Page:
Asian foods often combine flavors that support a healthy balance in the body. Stock Photo.

Chinese medical nutrition has a wealth of knowledge to share about how to use everyday food items as medicine.

Even the founder of the Hippocratic oath in modern-day medicine, Hippocrates, believed this, instructing, “Let thy food be thy medicine and medicine be thy food.”

In Chinese medical nutrition, we utilize the basic relationships between each organ system, a flavor, a color and a season to first understand what flavors of foods can be helpful in nourishing an organ. 

The idea of medical nutrition is that you utilize food to protect your health and prevent disease throughout the year. Part of protecting against disease is understanding what to eat — and when to eat it.

For instance, if you often catch a cold or the flu in mid-autumn, you would start to eat more lung-supporting foods right at the change of seasons around the autumnal equinox.

When you use the chart provided alongside this article to inform your diet during the seasons, you can start to protect your health.

To continue with the autumn cold-and-flu example, white foods and aromatic/pungent foods will help protect your immune system and lungs from the dry, crisp air of autumn. Foods such as onions, leeks, garlic and radishes, and spices such as cardamom, cinnamon, curry, oregano, basil and perilla will support the lungs through the cold, flu and cough season. If your lungs start to feel dry from cold, or a dry cough develops, the white meat of pears is especially helpful to moisten your lungs. 

When you are sick for a long time or are suffering from a more complicated ailment, using Chinese medical nutrition can become more involved.

Just like any cooking, you have to start somewhere. When you are new to cooking, you start by following simple recipes and, over time, you start to adjust recipes to your taste, throw in a pinch of this and a dash of that, until you stop using recipes altogether.

The same process occurs when using Chinese medical nutrition: You start with the basics in the chart, and then slowly develop a stronger understanding of how to adjust the basics to your individual needs.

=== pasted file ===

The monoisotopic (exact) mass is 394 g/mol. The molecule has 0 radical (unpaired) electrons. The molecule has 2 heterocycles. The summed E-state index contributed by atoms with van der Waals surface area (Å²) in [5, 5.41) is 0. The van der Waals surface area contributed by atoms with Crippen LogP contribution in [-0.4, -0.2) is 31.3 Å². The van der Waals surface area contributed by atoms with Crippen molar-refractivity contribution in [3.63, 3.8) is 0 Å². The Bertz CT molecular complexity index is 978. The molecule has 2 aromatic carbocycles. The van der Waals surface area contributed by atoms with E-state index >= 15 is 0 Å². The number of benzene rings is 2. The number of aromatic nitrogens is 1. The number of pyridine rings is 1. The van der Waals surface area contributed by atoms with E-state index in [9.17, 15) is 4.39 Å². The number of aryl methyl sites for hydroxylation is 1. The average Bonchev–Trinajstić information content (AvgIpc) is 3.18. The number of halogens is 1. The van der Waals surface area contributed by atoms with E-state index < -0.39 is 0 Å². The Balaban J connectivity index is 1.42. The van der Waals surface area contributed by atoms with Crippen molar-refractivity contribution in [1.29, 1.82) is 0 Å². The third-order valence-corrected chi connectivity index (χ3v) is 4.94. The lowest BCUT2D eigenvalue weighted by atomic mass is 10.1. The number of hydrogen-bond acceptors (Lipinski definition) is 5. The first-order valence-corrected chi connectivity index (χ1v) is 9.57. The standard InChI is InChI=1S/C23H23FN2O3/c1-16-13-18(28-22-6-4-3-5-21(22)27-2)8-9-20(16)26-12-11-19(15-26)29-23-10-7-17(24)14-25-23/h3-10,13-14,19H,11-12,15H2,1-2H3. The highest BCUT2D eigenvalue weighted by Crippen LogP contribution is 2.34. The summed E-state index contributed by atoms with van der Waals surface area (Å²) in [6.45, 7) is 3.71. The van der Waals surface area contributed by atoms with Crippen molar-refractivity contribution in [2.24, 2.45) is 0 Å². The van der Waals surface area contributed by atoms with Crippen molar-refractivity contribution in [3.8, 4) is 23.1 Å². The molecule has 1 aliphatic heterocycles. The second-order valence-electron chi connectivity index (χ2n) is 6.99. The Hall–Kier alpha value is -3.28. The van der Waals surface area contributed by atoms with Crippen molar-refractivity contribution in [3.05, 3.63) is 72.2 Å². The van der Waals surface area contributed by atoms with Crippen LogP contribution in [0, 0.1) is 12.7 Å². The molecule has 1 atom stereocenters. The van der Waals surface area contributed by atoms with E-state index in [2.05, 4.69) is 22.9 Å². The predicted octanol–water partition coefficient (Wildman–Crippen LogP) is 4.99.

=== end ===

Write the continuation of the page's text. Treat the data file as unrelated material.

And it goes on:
The simple way to follow the chart is to start adding the flavor and the color of the food associated with a season. If you know a certain organ needs a little help, then you can start using some of the flavors throughout the year.

Some of the flavors need a little more explanation than the chart provides. The flavor “sweet” for the spleen and stomach is actually the sweetness of grains and root vegetables, not sweeteners, fructose or refined sugar. The salty flavor for the kidney and bladder is a delicate balance, too. The salty flavor is, again, the flavor in foods, such as celery, but not added salt.

All of the flavors, when used in excess, will actually do more harm than good. You can see this with Type 2 diabetes acquired through excessive sugar consumption, or the danger of injuring your kidneys and creating high blood pressure by eating too much salt.

Arguably, our Western diet has plenty of salt in it. We rarely have to seek it out. 

When your body is in balance — i.e., no health problems at the moment — then blending all five flavors into one meal is an excellent exercise. It can be an entertaining culinary task to identify the flavors you underutilize and use them more.

If you look at many Asian recipes, all five flavors are generally present. For instance, the secret ingredient to a good curry is something sweet. In a curry, it is easy to blend curry paste (pungent/spicy) with coconut milk (sweet), then add some carrots (sweet), snow peas (green, bitter/sweet), onion (pungent), a dash of fish sauce or tamari sauce (salty), and place it on a bed of rice with a handful of arugula (bitter), finally squeezing a lime wedge or two over the whole meal (sour).  

With brothy soups, it will often enhance the broth to add a few teaspoons or a tablespoon of apple cider vinegar, or squeeze the juice of a small lemon into the broth.

If you add some Swiss chard or kale to the soup at the end, you fulfill the need for the bitter flavor.

It is often easy to represent the sweet and pungent flavors, since Western recipes frequently use carrots (sweet) and onions (pungent). If you want to change it up, consider using squash or sweet potatoes in your soups, stir-fries and curries to achieve the sweet flavor. You can rotate leeks for onions and experiment with culinary spices.

Any spice that feels like it opens up your sinuses and improves your ability to inhale when you smell it is considered aromatic/pungent. 

We are lucky to live in an agricultural community where it is easy to get fresh, seasonal produce. It is remarkable to watch fruits and vegetables arrive that support each organ system in their season.

I invite you to experiment with incorporating all five flavors into a few meals a week and to pay attention to the color of your produce throughout the seasons. It can help enliven the experience of cooking and, hopefully, bring some fun back into the kitchen. 

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